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Dublin: Dining Destination

Dublin sconesOne of RFT’s best food experts finds the most exciting eateries in Dublin.

Drink was to be expected. No one has ever accused the Irish of being a dour, teetotaling race. The whiskey proved excellent, the beer was unsurpassed. But the food!

That’s people’s greatest surprise when visiting Ireland. Today’s visitors are in for a pleasant awakening. No gray cabbage and overcooked potatoes. Gone is the soggy Irish strew. Corned beef? Sorry. Ten years ago, you couldn’t even find garlic in many a grocery store. Now, you can see fresh herbs and wild mushrooms in even the smallest towns.

Dublin salmon

Salmon is featured on many Dublin menus.

Irish Food’s Delicious Evolution

The wherewithal has always been there, from tender lamb, fresh seafood, artisanal cheeses and sturdy oats to, yes, those very cabbages and potatoes. But these days, they’re handled with exacting kitchen techniques and a new sense of adventure. The dining scene has come of age, marrying traditional foods with up-to-the-minute combinations and presentations, as proven in Dublin’s destination dining rooms.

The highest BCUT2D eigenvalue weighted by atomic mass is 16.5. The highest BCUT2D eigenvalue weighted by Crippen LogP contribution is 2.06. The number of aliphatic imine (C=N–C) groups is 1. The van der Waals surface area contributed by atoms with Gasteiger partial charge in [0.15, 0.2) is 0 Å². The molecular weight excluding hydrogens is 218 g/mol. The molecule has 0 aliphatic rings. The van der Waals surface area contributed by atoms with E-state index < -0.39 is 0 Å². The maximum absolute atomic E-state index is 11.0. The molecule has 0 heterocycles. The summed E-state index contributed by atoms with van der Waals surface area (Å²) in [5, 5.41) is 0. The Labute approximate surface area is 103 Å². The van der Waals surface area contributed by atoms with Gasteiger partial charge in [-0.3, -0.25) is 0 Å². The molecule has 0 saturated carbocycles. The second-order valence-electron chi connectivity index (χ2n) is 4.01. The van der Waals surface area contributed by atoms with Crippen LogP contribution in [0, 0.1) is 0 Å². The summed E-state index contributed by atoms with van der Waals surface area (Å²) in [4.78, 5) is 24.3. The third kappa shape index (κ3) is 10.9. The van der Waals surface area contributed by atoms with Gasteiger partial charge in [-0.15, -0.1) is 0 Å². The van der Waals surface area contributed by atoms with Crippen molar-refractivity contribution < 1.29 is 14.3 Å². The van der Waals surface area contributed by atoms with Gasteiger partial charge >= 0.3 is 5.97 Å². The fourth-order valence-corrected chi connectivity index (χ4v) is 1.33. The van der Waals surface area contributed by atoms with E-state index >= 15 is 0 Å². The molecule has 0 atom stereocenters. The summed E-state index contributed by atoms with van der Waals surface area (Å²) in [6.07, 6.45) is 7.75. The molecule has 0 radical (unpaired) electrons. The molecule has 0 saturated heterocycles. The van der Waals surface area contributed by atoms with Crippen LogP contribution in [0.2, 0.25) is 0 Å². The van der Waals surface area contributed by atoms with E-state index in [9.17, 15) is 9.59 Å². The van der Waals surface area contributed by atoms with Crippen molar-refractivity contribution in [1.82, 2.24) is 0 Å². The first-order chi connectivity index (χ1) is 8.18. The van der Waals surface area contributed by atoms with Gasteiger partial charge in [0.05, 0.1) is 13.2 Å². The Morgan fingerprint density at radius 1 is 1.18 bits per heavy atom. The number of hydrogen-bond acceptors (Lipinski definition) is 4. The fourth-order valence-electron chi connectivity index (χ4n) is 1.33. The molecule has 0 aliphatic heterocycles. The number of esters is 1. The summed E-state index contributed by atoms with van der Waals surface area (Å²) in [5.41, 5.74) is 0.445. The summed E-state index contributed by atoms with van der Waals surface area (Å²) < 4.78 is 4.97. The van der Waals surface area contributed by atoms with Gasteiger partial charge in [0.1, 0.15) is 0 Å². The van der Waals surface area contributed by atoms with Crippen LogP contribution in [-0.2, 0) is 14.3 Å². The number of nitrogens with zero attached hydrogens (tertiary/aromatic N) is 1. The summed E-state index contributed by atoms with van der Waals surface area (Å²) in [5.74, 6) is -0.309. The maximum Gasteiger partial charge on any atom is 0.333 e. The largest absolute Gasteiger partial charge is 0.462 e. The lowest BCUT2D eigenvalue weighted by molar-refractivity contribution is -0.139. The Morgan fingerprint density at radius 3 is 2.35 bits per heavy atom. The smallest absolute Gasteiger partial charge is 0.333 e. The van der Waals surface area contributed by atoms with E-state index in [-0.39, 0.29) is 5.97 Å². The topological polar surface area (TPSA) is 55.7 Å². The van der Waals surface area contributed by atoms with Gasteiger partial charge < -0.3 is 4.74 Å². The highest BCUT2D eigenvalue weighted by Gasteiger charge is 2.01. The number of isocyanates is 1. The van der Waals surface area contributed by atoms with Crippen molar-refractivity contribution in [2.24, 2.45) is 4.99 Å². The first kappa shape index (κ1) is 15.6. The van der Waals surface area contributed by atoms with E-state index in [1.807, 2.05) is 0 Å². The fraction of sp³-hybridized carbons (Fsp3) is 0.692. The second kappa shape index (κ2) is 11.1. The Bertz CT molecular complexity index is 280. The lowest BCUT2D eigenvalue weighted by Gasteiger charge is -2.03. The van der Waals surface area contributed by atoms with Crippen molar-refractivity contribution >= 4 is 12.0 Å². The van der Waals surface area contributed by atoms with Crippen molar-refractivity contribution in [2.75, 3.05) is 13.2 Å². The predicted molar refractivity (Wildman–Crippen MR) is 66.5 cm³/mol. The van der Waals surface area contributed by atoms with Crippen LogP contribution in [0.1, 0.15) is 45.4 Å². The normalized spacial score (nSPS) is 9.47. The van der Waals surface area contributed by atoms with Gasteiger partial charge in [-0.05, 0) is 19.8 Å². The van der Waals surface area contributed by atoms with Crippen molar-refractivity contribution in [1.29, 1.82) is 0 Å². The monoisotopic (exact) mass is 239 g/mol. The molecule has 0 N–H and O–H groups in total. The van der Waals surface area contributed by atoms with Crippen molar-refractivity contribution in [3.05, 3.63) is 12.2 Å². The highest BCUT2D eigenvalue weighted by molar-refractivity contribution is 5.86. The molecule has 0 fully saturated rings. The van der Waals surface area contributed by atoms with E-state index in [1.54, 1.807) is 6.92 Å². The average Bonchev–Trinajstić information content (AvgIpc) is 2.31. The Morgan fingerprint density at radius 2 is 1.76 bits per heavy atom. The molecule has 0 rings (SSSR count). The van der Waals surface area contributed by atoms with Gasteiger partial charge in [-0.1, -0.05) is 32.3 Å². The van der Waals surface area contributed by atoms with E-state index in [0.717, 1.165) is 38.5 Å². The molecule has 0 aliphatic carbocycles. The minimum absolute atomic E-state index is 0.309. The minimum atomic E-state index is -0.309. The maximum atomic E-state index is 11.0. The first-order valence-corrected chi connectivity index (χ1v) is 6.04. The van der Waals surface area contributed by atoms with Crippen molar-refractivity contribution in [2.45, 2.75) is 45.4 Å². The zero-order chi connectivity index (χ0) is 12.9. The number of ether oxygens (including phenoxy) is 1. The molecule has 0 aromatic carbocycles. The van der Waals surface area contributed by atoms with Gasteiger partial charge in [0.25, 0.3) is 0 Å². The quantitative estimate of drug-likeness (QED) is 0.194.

Tucked above the fashionable boutiques of Nassau Street is the equally-chic Pig’s Ear, whose 15 tables overlook Trinity College. Dine on deconstructed classics like slow-cooked shepherd’s pie; beef cheek with grilled broccoli, chestnut mushrooms, bone marrow and ox tongue; or glazed pigs’ belly with black pudding, burnt pear and butternut squash scattered with pumpkin seeds. Don’t attempt to resist the toasted barley ice cream, served with lemon curd, Madeira cake and toasted marzipan. Or another ice cream, this time starring brown bread, with spiced prunes and blackberries.

Duboin market

A vendor at a street market in Dublin hawks cow, goat, and sheep cheeses.

The Winding Stair, on the bank of the River Liffey, represents the quintessential crowded bookstore on street level, while above it, climbing that winding stair, diners discover homey starters such as potted rabbit with chicory and apple salad sided with walnut toast, or pate of smoked hake attended by red and golden beets, pea shoots, caper berries and a spritz of lemon. Continue with Frazer’s chicken stuffed with Irish cheese and broccoli, served with kale and bacon-blessed spuds with pickled plum gravy. Or steamed cockles and Roony Bay mussels (sing along, now) with Clogherhead crab, brown shrimp and mayo toasts. Finally, the quintessential sticky-ginger cake, dolled up with pears.